berklee wants individuals, people with something special or unique about them. if you write songs or anything, that will give you a BIG boost for them. unlike the suggestions people have given, sight reading and knowledge of 50,000 chords aren't as important as they seem. obviously if you can do that, then that's great, but you won't get snubbed because you didn't know 3 fingerings for a G#aug5/Bb...know what im saying?

#1 piece of advice: find an alumni. letters of recommendations do WONDERS



but if anyone that can improvise gets accepted, then millions of people could get accepted to Berklee and then it's not that "prestige".

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#17
One alternative option I would suggest is, find a community college/ college close to home with a pretty good music program, like a diploma or something, and if you feel your skills improve from that experience, get another audition at Berklee. Obviously this would take money and time, but it will give you valuable insight into first off, what they'll be looking for in an interview and secondly, what it's like studying music.

Just a suggestion, do with it what you will, but I hope it helps.
#18
To get better at sight reading, just do it a lot, in different places on the neck, you start to get a lot faster at it.
#19
... "A modern method for guitar vol.1" by William Leavitt (Berklee Press) ... buy it ... NOW!
Also, get an Ear Training software (get=download) and maybe a book on Harmony ;-)
If you can afford it, get a GOOD teacher to prep you.
I must stop wasting time in The Pit and practice!
#20
I have a good book i found in a yard sale about sight reading for guitar. Lemme check the title.......

For Guitar Players Only by Tommy Tedesco
#21
Quote by xxdarrenxx
but if anyone that can improvise gets accepted, then millions of people could get accepted to Berklee and then it's not that "prestige".


again, not true. sure, a lot of people can improvise but not so many people can do it REALLY well. and from that group of people you have tons of different styles. bands cover songs because they want to put their own individual style to the song. thats what berklee looks for. individuality
#22
Quote by briman007
again, not true. sure, a lot of people can improvise but not so many people can do it REALLY well. and from that group of people you have tons of different styles. bands cover songs because they want to put their own individual style to the song. thats what berklee looks for. individuality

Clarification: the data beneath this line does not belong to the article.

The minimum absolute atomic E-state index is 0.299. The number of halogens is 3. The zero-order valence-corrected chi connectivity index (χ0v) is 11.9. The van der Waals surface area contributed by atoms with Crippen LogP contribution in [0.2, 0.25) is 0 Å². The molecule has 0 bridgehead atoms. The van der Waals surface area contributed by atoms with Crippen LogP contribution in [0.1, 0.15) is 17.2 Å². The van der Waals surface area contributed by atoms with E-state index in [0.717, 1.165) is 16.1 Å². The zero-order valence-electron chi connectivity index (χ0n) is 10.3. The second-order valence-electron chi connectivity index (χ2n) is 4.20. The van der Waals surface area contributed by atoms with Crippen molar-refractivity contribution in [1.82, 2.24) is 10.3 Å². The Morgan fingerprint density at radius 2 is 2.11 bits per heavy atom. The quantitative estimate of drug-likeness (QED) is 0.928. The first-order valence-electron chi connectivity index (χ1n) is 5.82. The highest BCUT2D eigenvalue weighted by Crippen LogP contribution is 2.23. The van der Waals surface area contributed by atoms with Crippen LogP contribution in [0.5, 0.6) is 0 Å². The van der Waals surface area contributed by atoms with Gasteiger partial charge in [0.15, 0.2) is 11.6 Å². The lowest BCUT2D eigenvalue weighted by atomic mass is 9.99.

BS do you ever go out?

Here in Amsterdam there are tons of people who can improvise amazingly, yet they have no degrees or "prestige" musical education.

Maybe they used to do that, but I think now it's more a business thing, which is cool, but not musical.

There are some people on UG in Berklee, and no offence they aren't that more unique then other people I hear.

You have some people who truly have their own style on Berklee, but the problem is not every (unique) musician/person has 130.000 +\- dollars to spare or something like that, when they come out of highschool.

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Last edited by xxdarrenxx at Jan 25, 2009,
#23
Quote by xxdarrenxx
BS do you ever go out?

Here in Amsterdam there are tons of people who can improvise amazingly, yet they have no degrees or "prestige" musical education.

Maybe they used to do that, but I think now it's more a business thing, which is cool, but not musical.

There are some people on UG in Berklee, and no offence they aren't that more unique then other people I hear.

You have some people who truly have their own style on Berklee, but the problem is not every (unique) musician/person has 130.000 +\- dollars to spare or something like that, when they come out of highschool.


My point is that there is not exact science to getting into Berklee. They can't tell you what they want, because there are SO many different people trying to get in. Average players get in because they have something to offer, like good songwriting ability or a unique style. And amazing players get in because they're amazing. As a prospective student you just have to learn whatever you can. It's just opinions on here
#24
Quote by briman007
My point is that there is not exact science to getting into Berklee. They can't tell you what they want, because there are SO many different people trying to get in. Average players get in because they have something to offer, like good songwriting ability or a unique style. And amazing players get in because they're amazing. As a prospective student you just have to learn whatever you can. It's just opinions on here



You must understand, the best students with a lot of money get in.

If the musical standard of the people that audition in a given year isn't that good, they will still be accepted, because well, empty classes is not going to pay

You have other prestige universities like Juilliard, and they give FULL scholarship if ur truly amazing.

You seem to give the impression that only talented players audition to Berklee.

I think Berklee used to be very good, but things like this that get hyped actually attract more bad musicians then good ones (which also explain the high drop-out rate).

The school is hyped because it's a school were you can play jazz and still be a "metalhead" or rock guitarist, and not because it's amazing musical education. Although if someone offers me scholarship I'd accept, cause the experience and studio's are good as well as it's place in the music BUSINESS.

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#25
^ yep money helps for sure.

that being said, I'm sure it's still a good school. I imagine you get out of it, what you put into it. (like anything)

I think a big part of the hype can be summed up in two words.... Dream Theater
Last edited by GuitarMunky at Jan 25, 2009,
#26
I'm in the same boat as you, man. I'm auditioning on clarinet on Feb. 28th, and I'm shitting myself. I honestly don't think I can make it in, but I'm sure as hell not going to let them know that. I think confidence plays a good role here.
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#27
Quote by xxdarrenxx
I think Berklee used to be very good, but things like this that get hyped actually attract more bad musicians then good ones (which also explain the high drop-out rate).


That drop out rate is so high because students have bad expectations. They think they'll hit it big in three months, they don't want to learn the jazz; their ego's are just too big for berklee's tiny square of boston.

But you're right, a college is a business. Their primary goal is to fill their potential enrollment with the best people that apply.